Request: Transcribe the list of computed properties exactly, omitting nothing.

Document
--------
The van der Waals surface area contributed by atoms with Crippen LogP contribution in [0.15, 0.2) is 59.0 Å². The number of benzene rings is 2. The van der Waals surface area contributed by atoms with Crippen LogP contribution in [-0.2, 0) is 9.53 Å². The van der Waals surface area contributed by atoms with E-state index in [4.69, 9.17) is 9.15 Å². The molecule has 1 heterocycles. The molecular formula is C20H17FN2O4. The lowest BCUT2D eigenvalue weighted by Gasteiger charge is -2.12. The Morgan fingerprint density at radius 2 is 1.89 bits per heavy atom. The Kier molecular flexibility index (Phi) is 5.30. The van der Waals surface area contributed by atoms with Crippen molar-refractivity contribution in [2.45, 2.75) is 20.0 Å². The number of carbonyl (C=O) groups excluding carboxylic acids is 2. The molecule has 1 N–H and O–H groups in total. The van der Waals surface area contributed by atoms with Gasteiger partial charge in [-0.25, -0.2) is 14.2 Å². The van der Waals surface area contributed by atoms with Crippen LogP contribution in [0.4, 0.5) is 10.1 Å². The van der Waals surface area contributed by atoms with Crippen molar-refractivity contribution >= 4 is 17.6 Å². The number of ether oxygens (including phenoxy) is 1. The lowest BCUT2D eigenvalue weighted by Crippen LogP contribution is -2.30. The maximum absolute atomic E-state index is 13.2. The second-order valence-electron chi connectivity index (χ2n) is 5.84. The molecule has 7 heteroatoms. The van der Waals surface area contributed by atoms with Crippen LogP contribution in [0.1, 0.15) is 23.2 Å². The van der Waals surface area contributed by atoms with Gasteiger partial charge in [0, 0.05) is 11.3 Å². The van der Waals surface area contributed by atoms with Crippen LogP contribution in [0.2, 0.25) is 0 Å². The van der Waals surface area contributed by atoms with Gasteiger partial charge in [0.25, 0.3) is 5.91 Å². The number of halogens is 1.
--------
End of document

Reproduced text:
The van der Waals surface area contributed by atoms with Crippen LogP contribution in [0.15, 0.2) is 59.0 Å². The number of benzene rings is 2. The van der Waals surface area contributed by atoms with Crippen LogP contribution in [-0.2, 0) is 9.53 Å². The van der Waals surface area contributed by atoms with E-state index in [4.69, 9.17) is 9.15 Å². The molecule has 1 heterocycles. The molecular formula is C20H17FN2O4. The lowest BCUT2D eigenvalue weighted by Gasteiger charge is -2.12. The Morgan fingerprint density at radius 2 is 1.89 bits per heavy atom. The Kier molecular flexibility index (Phi) is 5.30. The van der Waals surface area contributed by atoms with Crippen molar-refractivity contribution in [2.45, 2.75) is 20.0 Å². The number of carbonyl (C=O) groups excluding carboxylic acids is 2. The molecule has 1 N–H and O–H groups in total. The van der Waals surface area contributed by atoms with Gasteiger partial charge in [-0.25, -0.2) is 14.2 Å². The van der Waals surface area contributed by atoms with Crippen LogP contribution in [0.4, 0.5) is 10.1 Å². The van der Waals surface area contributed by atoms with Crippen molar-refractivity contribution >= 4 is 17.6 Å². The number of ether oxygens (including phenoxy) is 1. The lowest BCUT2D eigenvalue weighted by Crippen LogP contribution is -2.30. The maximum absolute atomic E-state index is 13.2. The second-order valence-electron chi connectivity index (χ2n) is 5.84. The molecule has 7 heteroatoms. The van der Waals surface area contributed by atoms with Crippen LogP contribution in [0.1, 0.15) is 23.2 Å². The van der Waals surface area contributed by atoms with Gasteiger partial charge in [0, 0.05) is 11.3 Å². The van der Waals surface area contributed by atoms with Crippen LogP contribution in [0.2, 0.25) is 0 Å². The van der Waals surface area contributed by atoms with Gasteiger partial charge in [0.25, 0.3) is 5.91 Å². The number of halogens is 1.